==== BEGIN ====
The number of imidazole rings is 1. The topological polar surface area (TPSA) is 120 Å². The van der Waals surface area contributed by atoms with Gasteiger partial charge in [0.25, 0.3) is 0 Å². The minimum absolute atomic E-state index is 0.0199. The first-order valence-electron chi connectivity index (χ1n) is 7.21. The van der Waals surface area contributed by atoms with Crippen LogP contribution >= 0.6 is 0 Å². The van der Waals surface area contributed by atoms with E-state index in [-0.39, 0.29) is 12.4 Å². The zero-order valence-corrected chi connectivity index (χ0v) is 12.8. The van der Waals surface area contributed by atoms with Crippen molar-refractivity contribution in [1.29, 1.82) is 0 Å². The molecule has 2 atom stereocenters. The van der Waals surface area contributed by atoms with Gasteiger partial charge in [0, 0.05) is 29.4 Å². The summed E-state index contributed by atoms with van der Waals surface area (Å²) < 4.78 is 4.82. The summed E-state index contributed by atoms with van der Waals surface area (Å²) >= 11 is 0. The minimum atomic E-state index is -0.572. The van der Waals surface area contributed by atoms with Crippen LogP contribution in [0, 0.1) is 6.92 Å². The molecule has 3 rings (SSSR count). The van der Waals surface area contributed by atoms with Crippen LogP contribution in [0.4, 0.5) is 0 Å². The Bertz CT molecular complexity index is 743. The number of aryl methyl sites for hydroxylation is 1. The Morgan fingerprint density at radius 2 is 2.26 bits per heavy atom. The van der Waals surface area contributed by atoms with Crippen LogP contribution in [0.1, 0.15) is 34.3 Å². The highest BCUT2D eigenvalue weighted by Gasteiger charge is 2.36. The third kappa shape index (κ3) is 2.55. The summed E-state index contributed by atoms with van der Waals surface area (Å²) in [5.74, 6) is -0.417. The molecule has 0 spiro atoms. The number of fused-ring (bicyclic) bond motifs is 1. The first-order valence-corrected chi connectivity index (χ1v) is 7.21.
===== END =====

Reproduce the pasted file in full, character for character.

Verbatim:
The number of imidazole rings is 1. The topological polar surface area (TPSA) is 120 Å². The van der Waals surface area contributed by atoms with Gasteiger partial charge in [0.25, 0.3) is 0 Å². The minimum absolute atomic E-state index is 0.0199. The first-order valence-electron chi connectivity index (χ1n) is 7.21. The van der Waals surface area contributed by atoms with Crippen LogP contribution >= 0.6 is 0 Å². The van der Waals surface area contributed by atoms with E-state index in [-0.39, 0.29) is 12.4 Å². The zero-order valence-corrected chi connectivity index (χ0v) is 12.8. The van der Waals surface area contributed by atoms with Crippen molar-refractivity contribution in [1.29, 1.82) is 0 Å². The molecule has 2 atom stereocenters. The van der Waals surface area contributed by atoms with Gasteiger partial charge in [0, 0.05) is 29.4 Å². The summed E-state index contributed by atoms with van der Waals surface area (Å²) < 4.78 is 4.82. The summed E-state index contributed by atoms with van der Waals surface area (Å²) >= 11 is 0. The minimum atomic E-state index is -0.572. The van der Waals surface area contributed by atoms with Crippen LogP contribution in [0, 0.1) is 6.92 Å². The molecule has 3 rings (SSSR count). The van der Waals surface area contributed by atoms with Crippen LogP contribution in [0.4, 0.5) is 0 Å². The Bertz CT molecular complexity index is 743. The number of aryl methyl sites for hydroxylation is 1. The Morgan fingerprint density at radius 2 is 2.26 bits per heavy atom. The van der Waals surface area contributed by atoms with Crippen LogP contribution in [0.1, 0.15) is 34.3 Å². The highest BCUT2D eigenvalue weighted by Gasteiger charge is 2.36. The third kappa shape index (κ3) is 2.55. The summed E-state index contributed by atoms with van der Waals surface area (Å²) in [5.74, 6) is -0.417. The molecule has 0 spiro atoms. The number of fused-ring (bicyclic) bond motifs is 1. The first-order valence-corrected chi connectivity index (χ1v) is 7.21.